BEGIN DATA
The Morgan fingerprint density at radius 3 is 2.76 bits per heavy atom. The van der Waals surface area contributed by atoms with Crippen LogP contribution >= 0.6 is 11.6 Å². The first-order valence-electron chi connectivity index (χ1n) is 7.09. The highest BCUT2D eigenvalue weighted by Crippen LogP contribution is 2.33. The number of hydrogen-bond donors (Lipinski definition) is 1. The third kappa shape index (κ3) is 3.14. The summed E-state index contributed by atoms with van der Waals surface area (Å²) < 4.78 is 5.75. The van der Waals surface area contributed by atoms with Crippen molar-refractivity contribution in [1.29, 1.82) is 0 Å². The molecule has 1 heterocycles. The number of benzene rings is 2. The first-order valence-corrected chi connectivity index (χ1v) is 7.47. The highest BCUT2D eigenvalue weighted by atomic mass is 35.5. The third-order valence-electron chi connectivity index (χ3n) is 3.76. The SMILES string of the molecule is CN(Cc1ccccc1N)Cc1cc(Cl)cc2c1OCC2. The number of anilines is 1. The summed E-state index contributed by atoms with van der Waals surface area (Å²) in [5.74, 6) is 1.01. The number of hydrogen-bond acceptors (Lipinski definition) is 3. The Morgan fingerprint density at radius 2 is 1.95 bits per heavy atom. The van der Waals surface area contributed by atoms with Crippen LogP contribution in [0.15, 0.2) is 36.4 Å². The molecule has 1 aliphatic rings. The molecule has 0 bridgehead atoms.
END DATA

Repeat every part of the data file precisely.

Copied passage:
The Morgan fingerprint density at radius 3 is 2.76 bits per heavy atom. The van der Waals surface area contributed by atoms with Crippen LogP contribution >= 0.6 is 11.6 Å². The first-order valence-electron chi connectivity index (χ1n) is 7.09. The highest BCUT2D eigenvalue weighted by Crippen LogP contribution is 2.33. The number of hydrogen-bond donors (Lipinski definition) is 1. The third kappa shape index (κ3) is 3.14. The summed E-state index contributed by atoms with van der Waals surface area (Å²) < 4.78 is 5.75. The van der Waals surface area contributed by atoms with Crippen molar-refractivity contribution in [1.29, 1.82) is 0 Å². The molecule has 1 heterocycles. The number of benzene rings is 2. The first-order valence-corrected chi connectivity index (χ1v) is 7.47. The highest BCUT2D eigenvalue weighted by atomic mass is 35.5. The third-order valence-electron chi connectivity index (χ3n) is 3.76. The SMILES string of the molecule is CN(Cc1ccccc1N)Cc1cc(Cl)cc2c1OCC2. The number of anilines is 1. The summed E-state index contributed by atoms with van der Waals surface area (Å²) in [5.74, 6) is 1.01. The number of hydrogen-bond acceptors (Lipinski definition) is 3. The Morgan fingerprint density at radius 2 is 1.95 bits per heavy atom. The van der Waals surface area contributed by atoms with Crippen LogP contribution in [0.15, 0.2) is 36.4 Å². The molecule has 1 aliphatic rings. The molecule has 0 bridgehead atoms.